The above described background is not intended to limit the application of embodiments of the disclosed barge and method.

SUMMARY OF THE DISCLOSURE

In one aspect there is disclosed a barge for cooling an LNG production plant, the barge comprising: a hull; a deck supported on the hull; and a water cooling facility on the barge, the water cooling facility is capable of being thermally coupled with the LNG production plant to provide cooling to the LNG production plant.

As explained in greater detail below the water cooling facility utilises water drawn from a body of water in which the barge resides. This water is used to provide ballast to the barge as well as cooling to the LNG production plant. The water may be used to directly cool the LNG production plant or indirectly cool the LNG production plant by cooling an intermediate fluid which in turn cools the LNG production plant. However, in either case the water cooling facility does not return water to the sea while being used to provide cooling. The disclosed barge can be used with an LNG production plant that is onshore; and offshore or nearshore irrespective of whether the offshore or nearshore plants are floating, anchored, on jackets/piles; or gravity based. In one embodiment the water cooling facility comprises one or more water cooling towers supported on the deck and through which the water is able to flow, and one or more tanks in the hull for holding a supply of cooling water.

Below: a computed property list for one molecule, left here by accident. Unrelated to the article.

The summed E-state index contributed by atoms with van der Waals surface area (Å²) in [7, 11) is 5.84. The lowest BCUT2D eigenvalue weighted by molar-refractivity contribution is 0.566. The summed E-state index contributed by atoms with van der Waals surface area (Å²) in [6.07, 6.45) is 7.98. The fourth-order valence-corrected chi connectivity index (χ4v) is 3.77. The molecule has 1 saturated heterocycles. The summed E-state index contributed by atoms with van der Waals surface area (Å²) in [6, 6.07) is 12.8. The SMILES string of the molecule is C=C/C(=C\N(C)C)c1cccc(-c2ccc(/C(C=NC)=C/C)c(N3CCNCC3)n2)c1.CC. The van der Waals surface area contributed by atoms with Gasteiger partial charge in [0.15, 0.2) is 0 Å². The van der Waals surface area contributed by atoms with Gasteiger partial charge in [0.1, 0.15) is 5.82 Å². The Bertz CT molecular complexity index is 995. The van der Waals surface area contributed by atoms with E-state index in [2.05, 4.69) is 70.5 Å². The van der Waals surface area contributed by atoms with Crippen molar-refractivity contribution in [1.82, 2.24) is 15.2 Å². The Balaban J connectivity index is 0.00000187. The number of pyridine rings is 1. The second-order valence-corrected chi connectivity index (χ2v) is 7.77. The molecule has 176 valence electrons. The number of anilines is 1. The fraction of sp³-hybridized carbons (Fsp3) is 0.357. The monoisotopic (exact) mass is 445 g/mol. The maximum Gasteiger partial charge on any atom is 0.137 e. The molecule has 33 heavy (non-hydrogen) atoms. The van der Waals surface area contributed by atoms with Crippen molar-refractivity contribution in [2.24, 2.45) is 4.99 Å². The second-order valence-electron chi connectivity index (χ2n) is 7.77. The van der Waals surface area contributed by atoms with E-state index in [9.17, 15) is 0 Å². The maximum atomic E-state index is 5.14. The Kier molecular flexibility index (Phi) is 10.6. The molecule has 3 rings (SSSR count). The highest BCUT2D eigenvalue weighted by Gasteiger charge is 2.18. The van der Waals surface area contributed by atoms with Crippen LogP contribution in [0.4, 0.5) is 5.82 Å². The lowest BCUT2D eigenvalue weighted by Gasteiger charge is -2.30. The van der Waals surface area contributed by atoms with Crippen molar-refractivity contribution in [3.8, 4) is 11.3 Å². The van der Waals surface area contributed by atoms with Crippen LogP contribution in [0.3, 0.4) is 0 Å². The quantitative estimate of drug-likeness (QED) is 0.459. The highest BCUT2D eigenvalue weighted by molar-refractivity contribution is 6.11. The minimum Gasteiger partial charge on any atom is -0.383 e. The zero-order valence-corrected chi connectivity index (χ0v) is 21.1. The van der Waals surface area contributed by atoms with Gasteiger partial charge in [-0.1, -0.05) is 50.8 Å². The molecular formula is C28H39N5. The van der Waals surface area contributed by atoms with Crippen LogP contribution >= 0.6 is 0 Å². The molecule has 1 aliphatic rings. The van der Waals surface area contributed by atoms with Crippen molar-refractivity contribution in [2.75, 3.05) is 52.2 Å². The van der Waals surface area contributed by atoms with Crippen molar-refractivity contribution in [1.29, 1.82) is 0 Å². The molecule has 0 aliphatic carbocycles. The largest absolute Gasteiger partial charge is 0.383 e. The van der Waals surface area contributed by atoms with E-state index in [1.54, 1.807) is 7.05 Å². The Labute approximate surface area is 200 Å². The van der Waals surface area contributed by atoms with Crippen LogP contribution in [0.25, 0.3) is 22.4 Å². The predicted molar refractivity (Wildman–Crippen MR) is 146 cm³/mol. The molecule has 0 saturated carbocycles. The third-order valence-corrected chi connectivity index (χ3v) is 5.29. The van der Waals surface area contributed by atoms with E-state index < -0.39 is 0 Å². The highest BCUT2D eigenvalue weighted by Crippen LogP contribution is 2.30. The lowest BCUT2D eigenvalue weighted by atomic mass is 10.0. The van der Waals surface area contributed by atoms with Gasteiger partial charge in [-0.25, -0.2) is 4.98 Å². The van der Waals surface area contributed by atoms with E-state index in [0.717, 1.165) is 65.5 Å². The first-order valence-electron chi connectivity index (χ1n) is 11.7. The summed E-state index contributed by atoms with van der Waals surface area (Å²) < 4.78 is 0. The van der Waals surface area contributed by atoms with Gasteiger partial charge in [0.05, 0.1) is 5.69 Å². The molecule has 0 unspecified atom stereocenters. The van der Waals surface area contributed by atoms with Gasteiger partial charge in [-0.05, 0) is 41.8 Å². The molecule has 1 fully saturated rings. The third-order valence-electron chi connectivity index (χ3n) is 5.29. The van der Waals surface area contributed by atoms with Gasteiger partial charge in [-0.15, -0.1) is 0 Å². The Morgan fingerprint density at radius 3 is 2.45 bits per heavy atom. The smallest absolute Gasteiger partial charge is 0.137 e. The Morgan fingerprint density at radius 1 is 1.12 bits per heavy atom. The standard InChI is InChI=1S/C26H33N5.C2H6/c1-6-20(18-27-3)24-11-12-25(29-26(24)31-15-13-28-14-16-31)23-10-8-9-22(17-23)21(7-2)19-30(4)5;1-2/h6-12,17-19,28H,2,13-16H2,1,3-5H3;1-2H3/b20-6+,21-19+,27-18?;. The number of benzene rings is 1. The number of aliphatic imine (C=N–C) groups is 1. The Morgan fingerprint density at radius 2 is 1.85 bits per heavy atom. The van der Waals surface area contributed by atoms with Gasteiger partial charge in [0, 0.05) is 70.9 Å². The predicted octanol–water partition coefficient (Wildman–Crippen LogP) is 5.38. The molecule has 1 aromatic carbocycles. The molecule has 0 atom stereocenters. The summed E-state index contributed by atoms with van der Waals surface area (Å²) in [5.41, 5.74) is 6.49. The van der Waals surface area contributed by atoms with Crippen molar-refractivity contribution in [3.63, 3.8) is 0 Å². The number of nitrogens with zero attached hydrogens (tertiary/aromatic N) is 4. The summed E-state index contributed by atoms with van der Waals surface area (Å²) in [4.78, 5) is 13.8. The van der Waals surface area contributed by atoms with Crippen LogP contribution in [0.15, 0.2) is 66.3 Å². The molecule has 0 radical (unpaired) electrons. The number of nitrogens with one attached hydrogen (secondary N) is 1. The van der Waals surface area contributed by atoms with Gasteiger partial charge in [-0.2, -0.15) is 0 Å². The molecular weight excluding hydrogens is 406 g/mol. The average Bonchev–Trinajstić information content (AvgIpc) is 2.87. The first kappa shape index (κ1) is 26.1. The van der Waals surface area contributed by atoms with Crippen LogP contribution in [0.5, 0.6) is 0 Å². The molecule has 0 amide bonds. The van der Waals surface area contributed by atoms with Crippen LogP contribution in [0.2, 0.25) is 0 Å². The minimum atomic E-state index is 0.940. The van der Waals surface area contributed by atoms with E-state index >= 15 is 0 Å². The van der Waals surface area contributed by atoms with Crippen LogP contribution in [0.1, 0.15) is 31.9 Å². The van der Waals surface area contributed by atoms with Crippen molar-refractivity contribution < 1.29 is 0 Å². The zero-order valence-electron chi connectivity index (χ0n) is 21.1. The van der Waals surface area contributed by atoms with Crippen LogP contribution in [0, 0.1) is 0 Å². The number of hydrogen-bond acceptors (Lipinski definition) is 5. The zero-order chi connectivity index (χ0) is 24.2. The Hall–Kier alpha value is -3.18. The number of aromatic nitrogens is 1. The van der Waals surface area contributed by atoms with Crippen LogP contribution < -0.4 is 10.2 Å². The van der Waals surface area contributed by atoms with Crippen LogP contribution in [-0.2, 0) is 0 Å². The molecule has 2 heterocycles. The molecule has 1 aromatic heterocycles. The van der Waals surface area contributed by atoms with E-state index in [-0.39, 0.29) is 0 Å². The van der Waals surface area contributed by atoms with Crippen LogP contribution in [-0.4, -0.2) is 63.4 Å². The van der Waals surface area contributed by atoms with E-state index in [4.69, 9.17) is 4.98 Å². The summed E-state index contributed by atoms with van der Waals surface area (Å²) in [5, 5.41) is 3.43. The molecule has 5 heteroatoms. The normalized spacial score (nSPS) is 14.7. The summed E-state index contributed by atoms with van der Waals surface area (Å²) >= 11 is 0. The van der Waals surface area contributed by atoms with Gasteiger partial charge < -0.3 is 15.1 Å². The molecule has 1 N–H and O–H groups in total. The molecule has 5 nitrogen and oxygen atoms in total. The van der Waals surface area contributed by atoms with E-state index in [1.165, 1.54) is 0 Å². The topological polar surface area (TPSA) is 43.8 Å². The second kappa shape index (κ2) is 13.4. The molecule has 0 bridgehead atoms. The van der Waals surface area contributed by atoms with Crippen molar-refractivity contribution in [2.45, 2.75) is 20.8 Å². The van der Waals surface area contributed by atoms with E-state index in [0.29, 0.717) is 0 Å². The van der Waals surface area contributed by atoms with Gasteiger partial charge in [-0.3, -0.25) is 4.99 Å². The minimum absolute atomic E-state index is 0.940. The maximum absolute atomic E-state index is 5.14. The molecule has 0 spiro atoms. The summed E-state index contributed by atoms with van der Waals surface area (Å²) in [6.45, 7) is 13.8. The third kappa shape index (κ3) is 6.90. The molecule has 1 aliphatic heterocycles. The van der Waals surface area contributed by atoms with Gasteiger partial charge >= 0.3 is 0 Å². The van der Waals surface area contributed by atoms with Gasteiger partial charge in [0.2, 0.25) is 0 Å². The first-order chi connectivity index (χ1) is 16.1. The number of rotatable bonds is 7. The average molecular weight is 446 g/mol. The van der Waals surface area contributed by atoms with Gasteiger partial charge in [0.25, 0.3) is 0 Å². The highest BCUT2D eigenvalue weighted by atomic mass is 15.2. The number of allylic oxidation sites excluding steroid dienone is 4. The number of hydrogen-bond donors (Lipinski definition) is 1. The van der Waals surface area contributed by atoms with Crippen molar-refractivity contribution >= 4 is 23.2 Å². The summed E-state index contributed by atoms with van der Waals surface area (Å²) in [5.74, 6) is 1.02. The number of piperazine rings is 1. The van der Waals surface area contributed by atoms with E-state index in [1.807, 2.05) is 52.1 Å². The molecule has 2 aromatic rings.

In one embodiment the one or more tanks comprise one or more ballast tanks of the barge and the cooling water when in the one or more tanks provides ballast for the barge.

In one embodiment the one or more water cooling towers are mechanical draft towers.

In one embodiment the water cooling towers are induced draft towers.

In one embodiment barge comprises one or more drains formed in the deck arranged to enable the cooling water after passing through the one or more towers to flow into the one or more tanks.